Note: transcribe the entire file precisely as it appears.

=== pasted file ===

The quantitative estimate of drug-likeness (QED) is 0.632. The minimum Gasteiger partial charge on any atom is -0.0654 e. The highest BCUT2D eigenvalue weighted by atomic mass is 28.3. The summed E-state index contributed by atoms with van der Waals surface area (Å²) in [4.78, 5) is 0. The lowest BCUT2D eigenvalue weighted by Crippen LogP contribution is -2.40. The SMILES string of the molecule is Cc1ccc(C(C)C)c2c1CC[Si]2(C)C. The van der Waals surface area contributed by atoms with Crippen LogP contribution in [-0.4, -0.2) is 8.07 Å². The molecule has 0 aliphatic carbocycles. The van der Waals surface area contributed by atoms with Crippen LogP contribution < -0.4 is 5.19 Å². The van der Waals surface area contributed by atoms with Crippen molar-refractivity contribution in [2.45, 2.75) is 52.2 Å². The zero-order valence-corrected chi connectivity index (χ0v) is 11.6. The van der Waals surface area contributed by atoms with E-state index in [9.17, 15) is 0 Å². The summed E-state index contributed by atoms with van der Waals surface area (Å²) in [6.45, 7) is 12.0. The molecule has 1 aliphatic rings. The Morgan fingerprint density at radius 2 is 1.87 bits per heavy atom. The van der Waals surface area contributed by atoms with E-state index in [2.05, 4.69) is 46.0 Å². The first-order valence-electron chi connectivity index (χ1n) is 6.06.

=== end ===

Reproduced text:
The quantitative estimate of drug-likeness (QED) is 0.632. The minimum Gasteiger partial charge on any atom is -0.0654 e. The highest BCUT2D eigenvalue weighted by atomic mass is 28.3. The summed E-state index contributed by atoms with van der Waals surface area (Å²) in [4.78, 5) is 0. The lowest BCUT2D eigenvalue weighted by Crippen LogP contribution is -2.40. The SMILES string of the molecule is Cc1ccc(C(C)C)c2c1CC[Si]2(C)C. The van der Waals surface area contributed by atoms with Crippen LogP contribution in [-0.4, -0.2) is 8.07 Å². The molecule has 0 aliphatic carbocycles. The van der Waals surface area contributed by atoms with Crippen LogP contribution < -0.4 is 5.19 Å². The van der Waals surface area contributed by atoms with Crippen molar-refractivity contribution in [2.45, 2.75) is 52.2 Å². The zero-order valence-corrected chi connectivity index (χ0v) is 11.6. The van der Waals surface area contributed by atoms with E-state index in [9.17, 15) is 0 Å². The summed E-state index contributed by atoms with van der Waals surface area (Å²) in [6.45, 7) is 12.0. The molecule has 1 aliphatic rings. The Morgan fingerprint density at radius 2 is 1.87 bits per heavy atom. The van der Waals surface area contributed by atoms with E-state index in [2.05, 4.69) is 46.0 Å². The first-order valence-electron chi connectivity index (χ1n) is 6.06.